Various approaches to drawing, predicated by overall intention! Angela Eames.
Drawing for Purpose
Individually tailored tutoring sessions...
If you are interested in drawing and have not drawn before, you can learn how to see… to think… to draw... and find out how this knowledge can apply to all aspects of your life…
If you have drawing experience and would like to extend it further...
/who are these one-to-one sessions for?
I teach observational drawing and general drawing and offer you the opportunity to improve your drawing skills and understanding.
I can teach anyone who is keen to learn, to develop, to engage, even extend their drawing from the novice to the practising artist or designer.
/who will be teaching me?
I have taught life drawing for 40 years (running both the BA Hons Drawing and the MA Drawing at Camberwell College of Arts, London for eleven years) and can accommodate individually tailored sessions either within my own studio or if within a reasonable distance I can visit your studio.
/tell me more...
"We spent a wonderful week, full of good food and a lot of laughs AND I learnt an astonishing amount from an excellent teacher. I will definitely return."
Caroline - Wittersham.
Typical tutored sessions have taken the form of a one to one visit to my studio in Beckley, East Sussex, at a frequency of once a week or fortnight over an considered span of time. Work is usually brought to the studio at the outset so that we can work out a timescale together. I then help you move toward your individual goals whether that be drawing from the landscape, observationally, toward design goals or even conceptually!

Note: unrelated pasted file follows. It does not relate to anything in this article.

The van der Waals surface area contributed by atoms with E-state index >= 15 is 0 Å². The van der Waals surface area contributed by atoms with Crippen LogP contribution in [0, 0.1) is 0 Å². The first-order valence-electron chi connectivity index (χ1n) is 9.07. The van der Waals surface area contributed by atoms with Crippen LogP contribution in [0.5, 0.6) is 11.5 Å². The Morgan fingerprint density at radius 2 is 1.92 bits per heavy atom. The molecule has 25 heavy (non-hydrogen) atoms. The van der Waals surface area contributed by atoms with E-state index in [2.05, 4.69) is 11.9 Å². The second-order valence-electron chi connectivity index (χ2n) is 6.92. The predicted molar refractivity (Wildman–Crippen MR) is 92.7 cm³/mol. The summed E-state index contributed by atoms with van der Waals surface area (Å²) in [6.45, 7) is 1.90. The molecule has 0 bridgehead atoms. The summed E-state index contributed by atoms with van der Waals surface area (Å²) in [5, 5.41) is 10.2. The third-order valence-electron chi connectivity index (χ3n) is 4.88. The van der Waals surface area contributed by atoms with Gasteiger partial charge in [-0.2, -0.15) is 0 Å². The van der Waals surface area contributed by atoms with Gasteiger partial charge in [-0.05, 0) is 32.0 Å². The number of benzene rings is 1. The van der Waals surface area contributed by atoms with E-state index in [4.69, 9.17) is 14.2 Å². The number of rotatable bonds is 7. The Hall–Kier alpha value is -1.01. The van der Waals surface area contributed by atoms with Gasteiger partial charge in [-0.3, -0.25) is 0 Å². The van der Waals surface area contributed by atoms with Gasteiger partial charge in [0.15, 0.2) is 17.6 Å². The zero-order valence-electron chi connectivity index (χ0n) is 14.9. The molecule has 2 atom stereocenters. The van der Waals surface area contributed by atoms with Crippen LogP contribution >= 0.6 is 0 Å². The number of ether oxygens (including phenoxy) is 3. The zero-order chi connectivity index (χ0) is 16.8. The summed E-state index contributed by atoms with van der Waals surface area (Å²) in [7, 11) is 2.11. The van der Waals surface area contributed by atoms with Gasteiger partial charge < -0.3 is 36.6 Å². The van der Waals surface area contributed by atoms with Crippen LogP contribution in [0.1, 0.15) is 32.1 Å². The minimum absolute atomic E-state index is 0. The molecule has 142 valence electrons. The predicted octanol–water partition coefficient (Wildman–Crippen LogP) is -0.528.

You will be able to draw in a comfortable, spacious, fully furbished, professional, studio space. The studio environment is well-equipped, warm, relaxed and stimulating, looking out through massive bi-fold doors onto the East Sussex countryside. You will be able to approach drawing with confidence and questioning and work with as much or as little instruction as you like.
"Everyone can draw. Far from being a rare gift, only possessed by artists among us, drawing can be as natural and instinctive to us as breathing – if we let it. When practised mindfully, drawing has the power to effortlessly lead us into a deeper relationship with ourselves and the world around us, turning a simple act of creativity into play, into a dance of movement, a way of seeing and connecting profoundly with life."
Wendy Ann Greenhalgh, Introduction to Mindfulness and the Art of Drawing, Leaping Hare Press, 2015
Everyone can draw. There are no exceptions – none. A voice in your head might tell you that you can't draw but the voice is wrong! I’ve lost track of the numbers of people who, on seeing me draw, have pronounced, almost with a sense of pride that they can’t draw, when what they actually mean is that they don’t draw. Perhaps they are scared to draw, perhaps they are scared of what others might think of their efforts.
As children we put our fingers to a misty window and draw through the cloudy moisture, we carve lines through wet sand with sticks, we draw with mud across pristine surfaces, we pick up chalk and make marks on walls. More recently young fingers reach for the screen in a similarly unabashed manner. At an early age we draw without thinking about it – we feel free to explore, to communicate with others and leave our trace and then we grow up and we stop drawing. Our visual development is truncated. We stop seeing what is around us and there is the real danger that we stop wondering and marvelling at what is outside of ourselves. When engaging with drawing we find that we are able enter a space/place where we not only explore and discover what is outside of ourselves but we encounter ourselves.